So What the Heck Is Encaustic Anyway?
Encaustic – if you have spent much time around than you have probably heard of it. You might even know a little bit about it, but if you’re like me, the specifics of this particular medium are still somewhat mysterious.
Well – although I was a little familiar with encaustic already, after diving into the depths of the internet to learn more about this illusive medium, I have emerged with an even greater respect for our artists who chose to work in encaustic.
Borderline, by Art Elements Encaustic Painter Pam Nichols, 20x16
Encaustic, as you may already know, involves working with wax, more specifically bee’s wax. It requires that you heat up the wax and careful spread thing layers across you a wood surface. It’s a very labor intensive, intense and physical way to work.
The wax must be applied in thin, carefully monitored layers in order for the finished work to be visible.
The encaustic artist then either layers collage elements between the layers of wax, or can work pigments, with colored wax or mixed oil paint into the wax itself.
The result is pretty amazing. Encaustic artists are able to create two-dimensional works with an incredible sense of depth. It has been described as a spontaneous method, in the sense that once the wax hardens you can’t go back and make changes. You have one shot, then you’re done. You only have one opportunity to work with the material. This doesn’t lend itself to a lot of detail planning or rework, so often times, encaustic works have an expressive and yes, spontaneous feel to them. The other neat thing about encaustic is that once the wax has been applied to the surface of the work, its surface can be textured and worked over for a variety of different effects.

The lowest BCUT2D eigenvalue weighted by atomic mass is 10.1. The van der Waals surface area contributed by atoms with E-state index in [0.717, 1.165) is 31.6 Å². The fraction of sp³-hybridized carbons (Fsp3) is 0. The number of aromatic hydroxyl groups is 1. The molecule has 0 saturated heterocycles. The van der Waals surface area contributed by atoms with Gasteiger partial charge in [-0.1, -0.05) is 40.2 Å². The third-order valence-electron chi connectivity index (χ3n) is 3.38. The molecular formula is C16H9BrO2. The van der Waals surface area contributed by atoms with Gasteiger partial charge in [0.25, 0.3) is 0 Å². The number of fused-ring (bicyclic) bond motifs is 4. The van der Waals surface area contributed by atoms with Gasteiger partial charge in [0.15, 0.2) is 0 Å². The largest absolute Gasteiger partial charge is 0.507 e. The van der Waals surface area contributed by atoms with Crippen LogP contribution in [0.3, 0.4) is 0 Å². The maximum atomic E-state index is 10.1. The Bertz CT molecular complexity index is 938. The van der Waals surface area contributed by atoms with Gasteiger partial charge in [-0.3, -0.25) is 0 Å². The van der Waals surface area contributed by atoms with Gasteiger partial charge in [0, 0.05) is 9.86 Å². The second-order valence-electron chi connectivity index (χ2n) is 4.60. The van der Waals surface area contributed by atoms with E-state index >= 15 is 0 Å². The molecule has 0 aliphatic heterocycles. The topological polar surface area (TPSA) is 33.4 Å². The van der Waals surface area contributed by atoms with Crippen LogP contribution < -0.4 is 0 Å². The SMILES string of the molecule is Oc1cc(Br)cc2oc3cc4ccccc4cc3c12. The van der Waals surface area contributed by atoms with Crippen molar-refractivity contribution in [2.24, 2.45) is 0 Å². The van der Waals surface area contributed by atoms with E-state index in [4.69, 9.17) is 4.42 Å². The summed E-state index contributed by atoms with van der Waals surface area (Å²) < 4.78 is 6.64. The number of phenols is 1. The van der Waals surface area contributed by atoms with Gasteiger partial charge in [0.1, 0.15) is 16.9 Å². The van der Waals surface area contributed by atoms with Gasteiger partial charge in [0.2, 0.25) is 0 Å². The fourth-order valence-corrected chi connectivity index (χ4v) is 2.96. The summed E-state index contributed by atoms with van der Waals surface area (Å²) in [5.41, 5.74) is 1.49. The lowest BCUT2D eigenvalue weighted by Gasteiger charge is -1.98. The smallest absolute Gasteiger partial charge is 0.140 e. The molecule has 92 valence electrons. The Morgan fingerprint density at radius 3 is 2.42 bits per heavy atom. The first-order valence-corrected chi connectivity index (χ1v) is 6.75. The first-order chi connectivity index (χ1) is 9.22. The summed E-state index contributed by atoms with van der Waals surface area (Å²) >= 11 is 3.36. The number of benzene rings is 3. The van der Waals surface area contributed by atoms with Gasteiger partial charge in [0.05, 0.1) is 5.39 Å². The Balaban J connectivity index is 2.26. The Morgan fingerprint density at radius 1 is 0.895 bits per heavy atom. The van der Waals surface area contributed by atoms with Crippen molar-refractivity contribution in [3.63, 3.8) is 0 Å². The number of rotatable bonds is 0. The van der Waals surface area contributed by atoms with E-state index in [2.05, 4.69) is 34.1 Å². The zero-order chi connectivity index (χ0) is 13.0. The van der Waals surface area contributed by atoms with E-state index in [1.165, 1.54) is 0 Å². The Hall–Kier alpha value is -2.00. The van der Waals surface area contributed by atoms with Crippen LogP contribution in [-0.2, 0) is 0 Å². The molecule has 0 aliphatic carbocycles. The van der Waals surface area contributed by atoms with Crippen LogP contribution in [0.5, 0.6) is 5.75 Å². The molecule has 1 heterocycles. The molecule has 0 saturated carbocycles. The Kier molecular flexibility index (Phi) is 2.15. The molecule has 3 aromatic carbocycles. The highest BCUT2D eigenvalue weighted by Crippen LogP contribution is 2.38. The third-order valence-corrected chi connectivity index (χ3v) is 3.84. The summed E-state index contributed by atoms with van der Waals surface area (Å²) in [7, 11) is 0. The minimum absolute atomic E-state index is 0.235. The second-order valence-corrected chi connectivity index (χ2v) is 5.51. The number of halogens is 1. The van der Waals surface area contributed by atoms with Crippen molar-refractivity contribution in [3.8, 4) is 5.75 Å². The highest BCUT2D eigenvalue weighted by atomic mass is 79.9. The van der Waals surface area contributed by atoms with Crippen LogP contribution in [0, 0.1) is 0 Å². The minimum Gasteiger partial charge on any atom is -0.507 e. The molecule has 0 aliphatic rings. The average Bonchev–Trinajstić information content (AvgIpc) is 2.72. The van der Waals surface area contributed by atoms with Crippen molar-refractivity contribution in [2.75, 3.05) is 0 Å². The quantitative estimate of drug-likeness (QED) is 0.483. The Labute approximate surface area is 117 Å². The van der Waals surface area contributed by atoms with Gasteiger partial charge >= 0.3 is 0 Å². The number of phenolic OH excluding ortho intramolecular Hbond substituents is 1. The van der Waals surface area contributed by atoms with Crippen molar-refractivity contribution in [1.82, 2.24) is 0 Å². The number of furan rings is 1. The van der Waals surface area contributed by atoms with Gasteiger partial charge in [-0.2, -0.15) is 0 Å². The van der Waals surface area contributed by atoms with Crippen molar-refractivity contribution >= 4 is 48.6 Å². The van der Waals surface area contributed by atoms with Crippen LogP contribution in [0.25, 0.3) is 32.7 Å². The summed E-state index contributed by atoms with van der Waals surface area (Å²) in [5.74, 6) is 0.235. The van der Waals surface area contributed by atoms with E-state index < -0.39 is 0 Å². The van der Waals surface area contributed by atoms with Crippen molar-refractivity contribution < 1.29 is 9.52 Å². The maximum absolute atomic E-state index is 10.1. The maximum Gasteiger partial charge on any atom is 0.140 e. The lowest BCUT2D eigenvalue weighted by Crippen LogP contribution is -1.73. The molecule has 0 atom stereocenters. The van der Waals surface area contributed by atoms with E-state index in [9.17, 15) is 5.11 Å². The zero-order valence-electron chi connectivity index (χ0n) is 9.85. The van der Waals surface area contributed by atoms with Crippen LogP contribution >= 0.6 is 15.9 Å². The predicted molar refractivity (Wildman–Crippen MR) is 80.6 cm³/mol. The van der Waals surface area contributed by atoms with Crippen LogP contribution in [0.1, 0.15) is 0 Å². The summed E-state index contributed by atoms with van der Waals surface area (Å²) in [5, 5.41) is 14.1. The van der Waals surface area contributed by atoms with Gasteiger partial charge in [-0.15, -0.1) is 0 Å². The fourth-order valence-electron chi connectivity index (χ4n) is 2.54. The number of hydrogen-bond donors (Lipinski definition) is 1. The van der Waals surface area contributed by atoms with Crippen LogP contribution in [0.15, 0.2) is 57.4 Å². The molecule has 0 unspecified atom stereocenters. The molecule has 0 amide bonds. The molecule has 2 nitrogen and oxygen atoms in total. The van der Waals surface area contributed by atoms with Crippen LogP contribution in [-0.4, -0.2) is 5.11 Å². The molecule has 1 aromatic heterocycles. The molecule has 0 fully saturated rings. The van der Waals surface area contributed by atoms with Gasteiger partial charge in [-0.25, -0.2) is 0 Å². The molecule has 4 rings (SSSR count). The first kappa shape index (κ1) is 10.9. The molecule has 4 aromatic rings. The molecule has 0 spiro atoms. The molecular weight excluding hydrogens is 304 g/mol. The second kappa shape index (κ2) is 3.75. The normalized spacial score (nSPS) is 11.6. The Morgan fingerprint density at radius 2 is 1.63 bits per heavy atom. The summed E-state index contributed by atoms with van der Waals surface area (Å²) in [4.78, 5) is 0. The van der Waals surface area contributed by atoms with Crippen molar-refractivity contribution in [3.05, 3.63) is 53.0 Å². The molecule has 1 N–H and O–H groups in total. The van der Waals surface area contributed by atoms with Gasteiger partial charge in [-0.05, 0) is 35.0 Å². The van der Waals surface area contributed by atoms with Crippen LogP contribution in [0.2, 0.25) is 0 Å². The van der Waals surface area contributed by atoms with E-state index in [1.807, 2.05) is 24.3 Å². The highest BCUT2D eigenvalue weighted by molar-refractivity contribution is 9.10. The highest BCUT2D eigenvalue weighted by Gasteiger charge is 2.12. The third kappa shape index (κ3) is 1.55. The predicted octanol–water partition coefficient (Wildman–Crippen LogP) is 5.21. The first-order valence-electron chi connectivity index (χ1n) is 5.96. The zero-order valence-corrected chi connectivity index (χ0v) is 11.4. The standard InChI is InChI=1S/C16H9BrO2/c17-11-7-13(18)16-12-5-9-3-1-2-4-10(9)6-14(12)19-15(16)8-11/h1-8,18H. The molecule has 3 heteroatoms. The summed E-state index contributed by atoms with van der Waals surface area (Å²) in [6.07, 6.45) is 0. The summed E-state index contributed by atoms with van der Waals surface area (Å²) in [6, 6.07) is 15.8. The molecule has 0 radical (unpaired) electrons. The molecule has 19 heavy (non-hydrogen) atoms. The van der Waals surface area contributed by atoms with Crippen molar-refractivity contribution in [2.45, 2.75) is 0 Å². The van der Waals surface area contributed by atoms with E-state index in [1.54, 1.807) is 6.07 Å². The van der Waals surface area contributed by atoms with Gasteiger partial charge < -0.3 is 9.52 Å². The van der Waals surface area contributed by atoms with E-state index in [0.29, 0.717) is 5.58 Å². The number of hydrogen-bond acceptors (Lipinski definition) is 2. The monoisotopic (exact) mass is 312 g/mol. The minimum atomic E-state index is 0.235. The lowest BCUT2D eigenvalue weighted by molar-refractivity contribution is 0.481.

Stacked Up, by Art Elements Encaustic Painter Virginia Parks, 10x10 and on view at Pulp and Circumstance
One of the most famous artists to work with encaustic was the American Pop artist Jasper Johns. Is American flags (one of which is on view at MOMA) were made by using many thickly spread layers of encaustic bees wax. The result is almost impossible to capture in a photograph, but the affect in person is almost overwhelming.
Flag, Jasper Johns, 1954 3' 6" x 5' 1", encaustic
However, far from a modern method, encaustic was originally used as long ago as the first century BCE! Greek warriors, who covered their ships with melted wax to seal them and make them water tight, found that by working pigments into the wax they could cover their ships in threatening war paint.
One of the Fayum Funerary Portraits, from 1st Century AD Greece. Perhaps one of the most famous examples of ancient encaustic painting
Encaustic is also extremely durable the wax essentially protects any paint or decoration beneath in a thick shield, so it was a favored method in the early Renaissance.
Here at art elements we have several artists who love to work with encaustic including Pam Nichols, Virginia Parks and others. We have to admit we are a little bit although it might seem a bit opaque at first, in love with this medium.
Warrior, Pam Nichols, 8x8